At the same time, the index for final demand for services fell 0.1% in July, after rising 0.4% in June, 0.3% in May, a revised 0.3% in April, and a revised 0.1% in March, as the index for final demand for trade services rose 0.2% in July and the index for final demand for transportation and warehousing services also rose 0.2%, while the core index for final demand for services less trade, transportation, and warehousing services was 0.3% lower.... among trade services, seasonally adjusted margins for auto parts and tire retailers rose 6.2%, margins for major household appliance retailers rose 6.1%, margins for flooring and floor coverings retailers rose 3.0%, and margins for machinery and vehicle wholesalers rose 3.0%, while margins for fuels and lubricants retailers fell 9.9%... among transportation and warehousing services, margins for air transportation of freight rose 0.9% and margins for airline passenger services rose 1.5%...among the components of the core final demand for services index, margins for guestroom rentals fell 4.3% while margins for traveler accommodation services fell 3.6%..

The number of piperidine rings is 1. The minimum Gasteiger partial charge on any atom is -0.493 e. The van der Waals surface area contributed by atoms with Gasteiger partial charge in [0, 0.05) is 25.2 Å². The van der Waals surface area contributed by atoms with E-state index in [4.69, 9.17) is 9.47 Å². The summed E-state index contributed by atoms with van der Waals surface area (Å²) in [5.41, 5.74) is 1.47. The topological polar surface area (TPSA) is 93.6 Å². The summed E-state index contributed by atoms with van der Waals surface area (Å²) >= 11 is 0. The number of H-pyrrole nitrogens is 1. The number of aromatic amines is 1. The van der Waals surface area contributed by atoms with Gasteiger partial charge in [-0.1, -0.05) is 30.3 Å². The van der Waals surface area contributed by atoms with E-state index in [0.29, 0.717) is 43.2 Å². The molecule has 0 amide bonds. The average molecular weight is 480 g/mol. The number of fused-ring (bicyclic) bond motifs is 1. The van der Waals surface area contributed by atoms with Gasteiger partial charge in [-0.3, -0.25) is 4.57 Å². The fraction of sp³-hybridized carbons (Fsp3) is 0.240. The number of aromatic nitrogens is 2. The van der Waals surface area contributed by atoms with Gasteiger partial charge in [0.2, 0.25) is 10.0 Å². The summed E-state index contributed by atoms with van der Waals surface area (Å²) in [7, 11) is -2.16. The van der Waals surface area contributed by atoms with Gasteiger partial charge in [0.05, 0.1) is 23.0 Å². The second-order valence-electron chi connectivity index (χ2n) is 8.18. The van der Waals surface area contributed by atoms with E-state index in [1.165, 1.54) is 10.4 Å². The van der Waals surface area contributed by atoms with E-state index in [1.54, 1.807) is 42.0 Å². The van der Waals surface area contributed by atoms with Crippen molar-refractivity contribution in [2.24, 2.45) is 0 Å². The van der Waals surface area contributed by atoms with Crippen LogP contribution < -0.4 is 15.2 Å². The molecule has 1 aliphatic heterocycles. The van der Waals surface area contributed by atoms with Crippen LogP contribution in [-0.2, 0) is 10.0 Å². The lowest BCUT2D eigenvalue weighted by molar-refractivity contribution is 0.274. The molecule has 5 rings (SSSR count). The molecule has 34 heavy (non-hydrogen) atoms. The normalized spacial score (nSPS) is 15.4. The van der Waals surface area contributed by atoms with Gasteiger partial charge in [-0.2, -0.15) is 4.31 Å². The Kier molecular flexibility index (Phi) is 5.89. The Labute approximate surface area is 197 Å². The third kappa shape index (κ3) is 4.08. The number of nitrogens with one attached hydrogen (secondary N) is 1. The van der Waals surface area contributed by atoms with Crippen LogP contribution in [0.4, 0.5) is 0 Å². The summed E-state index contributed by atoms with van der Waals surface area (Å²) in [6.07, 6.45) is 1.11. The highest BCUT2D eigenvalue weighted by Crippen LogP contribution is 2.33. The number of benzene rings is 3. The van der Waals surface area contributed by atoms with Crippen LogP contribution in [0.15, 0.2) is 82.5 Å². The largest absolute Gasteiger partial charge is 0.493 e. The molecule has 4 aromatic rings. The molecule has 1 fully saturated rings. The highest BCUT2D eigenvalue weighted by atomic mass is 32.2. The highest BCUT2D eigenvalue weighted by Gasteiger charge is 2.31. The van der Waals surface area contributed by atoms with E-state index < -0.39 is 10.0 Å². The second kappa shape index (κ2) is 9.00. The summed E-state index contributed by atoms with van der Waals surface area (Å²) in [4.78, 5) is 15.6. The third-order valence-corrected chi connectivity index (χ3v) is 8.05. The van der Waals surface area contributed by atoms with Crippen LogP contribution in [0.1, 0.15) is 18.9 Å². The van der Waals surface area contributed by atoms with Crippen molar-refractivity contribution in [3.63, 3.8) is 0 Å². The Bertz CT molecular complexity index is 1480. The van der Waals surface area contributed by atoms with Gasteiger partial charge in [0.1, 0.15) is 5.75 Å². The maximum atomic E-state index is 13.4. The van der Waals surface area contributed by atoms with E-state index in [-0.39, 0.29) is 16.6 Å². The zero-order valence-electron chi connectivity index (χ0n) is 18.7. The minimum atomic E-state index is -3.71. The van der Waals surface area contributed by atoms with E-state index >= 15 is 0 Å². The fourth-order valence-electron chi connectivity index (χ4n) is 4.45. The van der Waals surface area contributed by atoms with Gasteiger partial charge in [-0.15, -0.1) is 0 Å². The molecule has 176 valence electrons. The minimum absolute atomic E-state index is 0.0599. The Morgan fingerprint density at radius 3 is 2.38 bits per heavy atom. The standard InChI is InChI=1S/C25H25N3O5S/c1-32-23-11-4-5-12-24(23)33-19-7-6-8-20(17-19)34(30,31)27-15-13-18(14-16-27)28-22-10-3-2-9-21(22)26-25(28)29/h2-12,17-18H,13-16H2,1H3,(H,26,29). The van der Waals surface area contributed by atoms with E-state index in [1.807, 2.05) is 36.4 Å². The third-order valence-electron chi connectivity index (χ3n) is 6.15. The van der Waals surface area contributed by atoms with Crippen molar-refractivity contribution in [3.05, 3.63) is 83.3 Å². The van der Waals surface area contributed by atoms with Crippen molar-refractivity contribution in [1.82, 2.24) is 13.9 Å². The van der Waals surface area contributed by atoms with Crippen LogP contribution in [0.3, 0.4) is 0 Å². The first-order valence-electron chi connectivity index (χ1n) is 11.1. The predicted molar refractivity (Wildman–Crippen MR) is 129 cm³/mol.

This report also showed the price index for intermediate processed goods rose 0.2% in July, after falling 1.1% in June and 0.2% in May, after being unchanged in April (revised), and rising a revised 0.6% in March....the price index for intermediate energy goods rose 2.2%, as refinery prices for gasoline rose 5.2% and refinery prices for diesel fuel rose 7.9%, while prices for natural gas sold to electric utilities fell 5.1%...however, prices for intermediate processed foods and feeds fell 0.1%, as the producer price index for prepared animal feeds fell 1.6% and producer prices for processed poultry fell 0.7%... in addition, the core price index for intermediate processed goods less food and energy fell 0.2% as producer prices for steel mill products decreased 2.6% and producer prices for hardwood lumber fell 2.4%... prices for intermediate processed goods are now 2.0% lower than in June a year ago, the third consecutive year over year decrease following 29 months of year over year increases, which had been preceded by 16 months of negative year over year comparisons, as intermediate goods prices fell every month from July 2015 through March 2016....